Get Tech Ready provides Americans with tips on how to use technological resources before, during and after a crisis to communicate with loved ones and manage your financial affairs. Preparedness tips on the website include:
  • Learn how to send updates via text and internet from your mobile phone to your contacts and social channels in case voice communications are not available;  
  • Store your important documents such as personal and financial records in the cloud or on a secure and remote area or flash or jump drive that you can keep readily available so they can be accessed from anywhere; and
  • Create an Emergency Information Document using the Ready.gov Family Emergency Plan template in Google Docs or by downloading the Ready Family Emergency Plan to record your emergency plans.  
“Get Tech Ready is a resource that will truly help people in the US and around the world understand how they can use widely available technology to prepare for potential crises,” said Nigel Snoud, Product Manager, Google Crisis Response.  “We’re thrilled to be working with FEMA, the American Red Cross, and the Ad Council on this public service project.”
“We are delighted to collaborate with FEMA, Google and the American Red Cross to expand our Ready messages through this new web site to educate more Americans about the vital need to get prepared in advance of an potential emergency,” said Peggy Conlon, president & CEO of the Ad Council. “The web site will provide access to critical resources to Americans addressing the importance of using technology as part of their individual and family preparedness plans.”
Launched in 2003, National Preparedness Month is designed to encourage Americans to take steps to prepare for emergencies throughout the year. The Ready campaign was also launched in 2003 by FEMA in partnership with the Ad Council. Since its launch, media outlets have donated more than $900 million in advertising time and space for the PSAs. The new PSAs will air in advertising time that will be entirely donated by the media.
FEDERAL EMERGENCY MANAGEMENT AGENCY
FEMA’s mission is to support our citizens and first responders to ensure that as a nation we work together to build, sustain, and improve our capability to prepare for, protect against, respond to, recover from, and mitigate all hazards.
AMERICAN RED CROSS
The American Red Cross shelters, feeds and provides emotional support to victims of disasters; supplies nearly half of the nation’s blood; teaches lifesaving skills; provides international humanitarian aid; and supports military members and their families. The Red Cross is a charitable organization — not a government agency — and depends on volunteers and the generosity of the American public to perform its mission. For more information, please visit http://www.redcross.org/ or join our blog at http://blog.redcross.org.
The Advertising Council
The Ad Council (www.adcouncil.org) is a private, non-profit organization that marshals talent from the advertising and communications industries, the facilities of the media, and the resources of the business and non-profit communities to produce, distribute and promote public service campaigns on behalf of non-profit organizations and government agencies. The Ad Council addresses issue areas such as improving the quality of life for children, preventive health, education, community well-being, environmental preservation and strengthening families.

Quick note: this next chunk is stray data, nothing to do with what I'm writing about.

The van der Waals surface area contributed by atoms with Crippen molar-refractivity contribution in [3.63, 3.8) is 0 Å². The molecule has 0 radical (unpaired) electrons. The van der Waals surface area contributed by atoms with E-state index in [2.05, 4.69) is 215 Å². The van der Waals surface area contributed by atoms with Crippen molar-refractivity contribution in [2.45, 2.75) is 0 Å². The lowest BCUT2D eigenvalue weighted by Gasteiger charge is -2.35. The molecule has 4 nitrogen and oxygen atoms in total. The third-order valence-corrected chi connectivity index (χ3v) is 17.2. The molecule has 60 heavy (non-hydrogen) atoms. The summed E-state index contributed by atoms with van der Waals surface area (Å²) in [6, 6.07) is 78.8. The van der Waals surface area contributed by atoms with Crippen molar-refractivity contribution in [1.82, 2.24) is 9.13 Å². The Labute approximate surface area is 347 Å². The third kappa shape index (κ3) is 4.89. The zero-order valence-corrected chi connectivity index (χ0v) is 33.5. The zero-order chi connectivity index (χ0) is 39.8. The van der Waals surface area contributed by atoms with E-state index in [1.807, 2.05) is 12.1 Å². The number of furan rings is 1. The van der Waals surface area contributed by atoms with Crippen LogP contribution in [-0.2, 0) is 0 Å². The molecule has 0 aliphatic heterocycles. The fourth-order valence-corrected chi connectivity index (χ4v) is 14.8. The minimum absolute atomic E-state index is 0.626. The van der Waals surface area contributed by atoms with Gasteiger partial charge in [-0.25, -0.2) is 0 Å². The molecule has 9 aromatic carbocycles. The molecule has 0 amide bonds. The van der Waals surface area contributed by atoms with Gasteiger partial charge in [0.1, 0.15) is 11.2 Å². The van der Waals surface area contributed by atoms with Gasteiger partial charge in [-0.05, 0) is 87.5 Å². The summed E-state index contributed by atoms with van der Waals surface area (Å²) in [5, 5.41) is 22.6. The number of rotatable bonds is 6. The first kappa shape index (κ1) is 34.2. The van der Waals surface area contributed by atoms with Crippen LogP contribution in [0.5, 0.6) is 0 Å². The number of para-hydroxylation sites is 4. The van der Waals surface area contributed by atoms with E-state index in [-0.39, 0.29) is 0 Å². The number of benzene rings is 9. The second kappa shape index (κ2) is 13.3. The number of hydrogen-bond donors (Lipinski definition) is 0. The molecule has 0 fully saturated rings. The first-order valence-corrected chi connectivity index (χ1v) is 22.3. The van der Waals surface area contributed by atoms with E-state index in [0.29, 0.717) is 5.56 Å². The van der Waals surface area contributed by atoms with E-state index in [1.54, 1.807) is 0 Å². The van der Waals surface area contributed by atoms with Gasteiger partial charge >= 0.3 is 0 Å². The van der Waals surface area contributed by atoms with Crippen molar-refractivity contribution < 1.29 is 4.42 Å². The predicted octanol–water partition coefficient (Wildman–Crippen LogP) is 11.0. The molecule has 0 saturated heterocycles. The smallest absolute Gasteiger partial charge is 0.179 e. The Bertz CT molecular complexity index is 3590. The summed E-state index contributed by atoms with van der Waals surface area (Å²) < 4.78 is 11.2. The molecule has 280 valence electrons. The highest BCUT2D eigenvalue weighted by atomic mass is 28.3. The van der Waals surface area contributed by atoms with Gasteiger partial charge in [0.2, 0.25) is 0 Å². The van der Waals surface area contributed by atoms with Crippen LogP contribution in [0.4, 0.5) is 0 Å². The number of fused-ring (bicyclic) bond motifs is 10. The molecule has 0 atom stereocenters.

FEMA does not endorse any non-Federal government organizations or products.

Prepare

September 8, 2011

In this second week of National Preparedness Month, what is your focus?

Oklahomans are known to be a resilient bunch.  May 3, 1999 tornado, the Murrah Bombing, the Woodward tornado are just three extreme examples of disasters in this State.

Emergencies happen every day though.  Kitchen fires, auto wrecks, lawnmower mishaps are just three everyday events in America.

The Emergency Management saying “It’s not a matter of IF; it’s a matter of WHEN” comes every day with an encouragement to:

1.  Make a Plan
2.  Build a kit to support the Plan
3.  Practice the PLAN

Then one is in a position to help others.

Learn Disaster Communications

September 1, 2011

WASHINGTON, Aug. 31, 2011 – Recent weather events such as Hurricane Irene, the earthquake on the East Coast and other natural disasters highlight the need for Americans to prepare for emergencies. The Federal Emergency Management Agency (FEMA), the American Red Cross, the Ad Council and Google Crisis Response are collaborating to launch a new preparedness web resource, Get Tech Ready, on behalf of the Readycampaign.
Released just before the start of National Preparedness Month, this new resource educates individuals and families about how using modern-day technology can help them prepare, adapt and recover from disruptions brought on by emergencies or disasters.
A recent American Red Cross survey showed that the internet, including online news sites and social media platforms, is the third most popular way for Americans to gather emergency information and let their loved ones know they are safe.  
“As technology becomes more a part of our daily lives, people are turning to it during emergencies as well. We need to utilize these tools, to the best of our abilities, to engage and inform the public, because no matter how much federal, state and local officials do, we will only be successful if the public is brought in as part of the team,” FEMA Administrator, W. Craig Fugate.
“During Hurricane Irene, we saw people using new technologies in many ways, whether it was thousands of people downloading our new shelter finder App or others using our Safe and Well site and social media to let their friends and family know they are OK, ” said Gail McGovern, President and CEO of the American Red Cross. “People now have more varied resources available at their fingertips that they can use before, during and after emergencies.”
Get Tech Ready provides Americans with tips on how to use technological resources before, during and after a crisis to communicate with loved ones and manage your financial affairs. Preparedness tips on the website include: